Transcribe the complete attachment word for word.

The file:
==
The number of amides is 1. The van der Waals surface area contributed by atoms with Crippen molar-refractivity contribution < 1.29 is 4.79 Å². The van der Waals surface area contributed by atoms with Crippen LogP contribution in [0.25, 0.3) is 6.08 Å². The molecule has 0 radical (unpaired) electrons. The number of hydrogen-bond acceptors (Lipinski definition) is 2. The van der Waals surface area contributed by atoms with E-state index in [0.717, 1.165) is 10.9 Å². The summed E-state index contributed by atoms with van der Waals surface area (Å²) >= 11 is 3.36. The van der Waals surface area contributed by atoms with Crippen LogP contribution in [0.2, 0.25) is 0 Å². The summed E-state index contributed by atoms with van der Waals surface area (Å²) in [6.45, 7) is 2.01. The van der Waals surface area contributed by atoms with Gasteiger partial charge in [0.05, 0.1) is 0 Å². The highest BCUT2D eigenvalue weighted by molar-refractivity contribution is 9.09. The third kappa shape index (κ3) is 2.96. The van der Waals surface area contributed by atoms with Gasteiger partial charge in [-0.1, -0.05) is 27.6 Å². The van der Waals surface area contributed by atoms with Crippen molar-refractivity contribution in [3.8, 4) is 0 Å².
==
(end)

The number of amides is 1. The van der Waals surface area contributed by atoms with Crippen molar-refractivity contribution < 1.29 is 4.79 Å². The van der Waals surface area contributed by atoms with Crippen LogP contribution in [0.25, 0.3) is 6.08 Å². The molecule has 0 radical (unpaired) electrons. The number of hydrogen-bond acceptors (Lipinski definition) is 2. The van der Waals surface area contributed by atoms with E-state index in [0.717, 1.165) is 10.9 Å². The summed E-state index contributed by atoms with van der Waals surface area (Å²) >= 11 is 3.36. The van der Waals surface area contributed by atoms with Crippen LogP contribution in [0.2, 0.25) is 0 Å². The summed E-state index contributed by atoms with van der Waals surface area (Å²) in [6.45, 7) is 2.01. The van der Waals surface area contributed by atoms with Gasteiger partial charge in [0.05, 0.1) is 0 Å². The highest BCUT2D eigenvalue weighted by molar-refractivity contribution is 9.09. The third kappa shape index (κ3) is 2.96. The van der Waals surface area contributed by atoms with Gasteiger partial charge in [-0.1, -0.05) is 27.6 Å². The van der Waals surface area contributed by atoms with Crippen molar-refractivity contribution in [3.8, 4) is 0 Å².